Cable Management Tips and Mistakes to Avoid
If you’ve ever moved offices or renovated, chances are you’ve been forced to deal with the time consuming task of untangling a tumbleweed of wires that are all indistinguishable from one another.
Cable management describes the best practices to take on board when setting up your cable systems. The benefits of cable management are more than just visual. Effective cable management ensures safety and ensures that your cables are easily accessible, identifiable and are safe from damages.
Have you been tasked with the challenge of setting up or reorganising your cable management system? Here are some of the best cable management tips and tricks to consider when setting up your new system to protect your network cables in the long run.
Plan for the future
It’s more cost effective to plan for tomorrow’s system than today’s. If you think it is likely that you will be adding to your cable management system, then ensure that you put in place a system that allows for easy upgrades or additional pieces. Don’t buy a cable tray if you feel that it will need to be replaced sometime in the future. Instead, one of the best ways to cable manage is to invest in cable management tools that will easily adapt to your growing cable collection.
Use the right cable tray
There are various types of cable trays on the market. When deciding on the tray for your needs, it’s important to take into account your current situation and environment. What is the combined weight of the cables in your setup? Are they highly sensitive?
Cable trays are designed to support and protect your cables, providing homes and offices with irreplaceable cable management help. The vast majority of cable trays are open in design to ensure heat dissipation and ease of access. This is a safer option to cable boxes, which can be prone to overheating and can pose a fire hazard.
Two of the most common trays are:
Ladder cable trays: This is the most common type of cable tray used for projects. These trays resemble a metal ladder with two side rails that are joined together by a series of rungs. The rungs anchor the cables and hold them in their intended position. As they do not have a cover, they allow for the free flow of air through the cables.
Solid bottom cable tray: This type of cable tray is best used for sensitive cables that require EMI/ RFI shielding protection. As its name implies, this tray has a solid bottom that provides a sufficient amount of protection. To allow for air flow, there should still be ventilation within this tray.
Outside of the type of tray, one of the most important tips on cable management is to consider the material used. Trays can come in aluminium, steel, stainless steel or fibreglass. All of these materials are strong, but the question as to which one is best for your system will depend on their ability to withstand high temperatures. As fibreglass is non-metallic, fibreglass trays are noticeably less effective when it comes to dealing with high temperatures. Before choosing your cable tray, it’s always recommended to confirm the continuous temperature rating for your cables to ensure that you pick the right material.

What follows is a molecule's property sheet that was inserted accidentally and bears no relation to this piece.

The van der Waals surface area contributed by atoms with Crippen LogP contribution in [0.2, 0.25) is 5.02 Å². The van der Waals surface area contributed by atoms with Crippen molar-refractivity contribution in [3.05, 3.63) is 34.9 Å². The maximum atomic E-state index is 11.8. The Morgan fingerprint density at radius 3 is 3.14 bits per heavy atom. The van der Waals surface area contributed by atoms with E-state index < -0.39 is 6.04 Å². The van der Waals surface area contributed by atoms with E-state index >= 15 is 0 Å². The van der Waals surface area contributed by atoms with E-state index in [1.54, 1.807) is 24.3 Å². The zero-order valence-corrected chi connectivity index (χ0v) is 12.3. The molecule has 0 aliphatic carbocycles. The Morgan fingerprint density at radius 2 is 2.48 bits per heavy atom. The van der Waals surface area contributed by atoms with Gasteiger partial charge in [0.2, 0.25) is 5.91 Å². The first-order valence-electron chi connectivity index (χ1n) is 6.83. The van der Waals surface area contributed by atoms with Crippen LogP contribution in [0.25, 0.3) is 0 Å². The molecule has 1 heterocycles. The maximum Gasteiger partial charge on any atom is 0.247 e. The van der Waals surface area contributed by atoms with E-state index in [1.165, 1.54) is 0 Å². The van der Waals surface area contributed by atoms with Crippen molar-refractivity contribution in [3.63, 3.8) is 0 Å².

Use high quality cable management products
Cheap and flimsy cable management products will not support your system for long periods of time. Cheaper products have a range of limitations that can pose a risk of damaging your cables. To avoid replacing your tools (and cables) unnecessarily, it’s best to invest in high quality commercial-grade cable management products from the get go. Plastic should be avoided as it will be more prone to damage in comparison to sturdier materials, such as stainless steel.
Calculate a proper fill ratio for the cable tray you are using
There are a series of critical rules that must be followed when selecting and maintaining your cable tray.
Perhaps one of the most crucial cable management tips is that cable trays must remain at no higher than 80% capacity. This means that it’s recommended to purchase a cable tray that will remain at a much lower capacity than 80% to allow for upgrades and additions. Overfilling can contribute to a greater risk of EMI.
Separate cables must also be kept apart with separators and shelves. Confirm cables that could cause interference with each other are stored in separate compartments such as power and data. Additionally, don’t keep cables with incompatible jackets beside one another.
Other important things to note when setting up your cable tray include:
- Ensure weight is evenly distributed across the tray
- Allow for proper strain relief
It is important to properly install your cables to ensure that they are safely positioned. Incorrectly installed cable trays and equipment can be at a higher risk of collapsing, which can not only damage the cables within, but also pose a safety hazard.
The method of installing a cable management system will depend on the type of cable tray you are using and where you intend to position the setup. If you are installing a larger cable management system, hold down clamps are generally used in pairs to secure trays to a strut or channel.
Looking for more cable management tips and tricks? Get in contact!
Interested in getting started on improving your cable management system? Our customer service team is always available to help you organise the cable management system necessary for your workspace or home. Get in touch with us today to find out more about our offerings and how you can transform your cable management system into one that is safe and functional.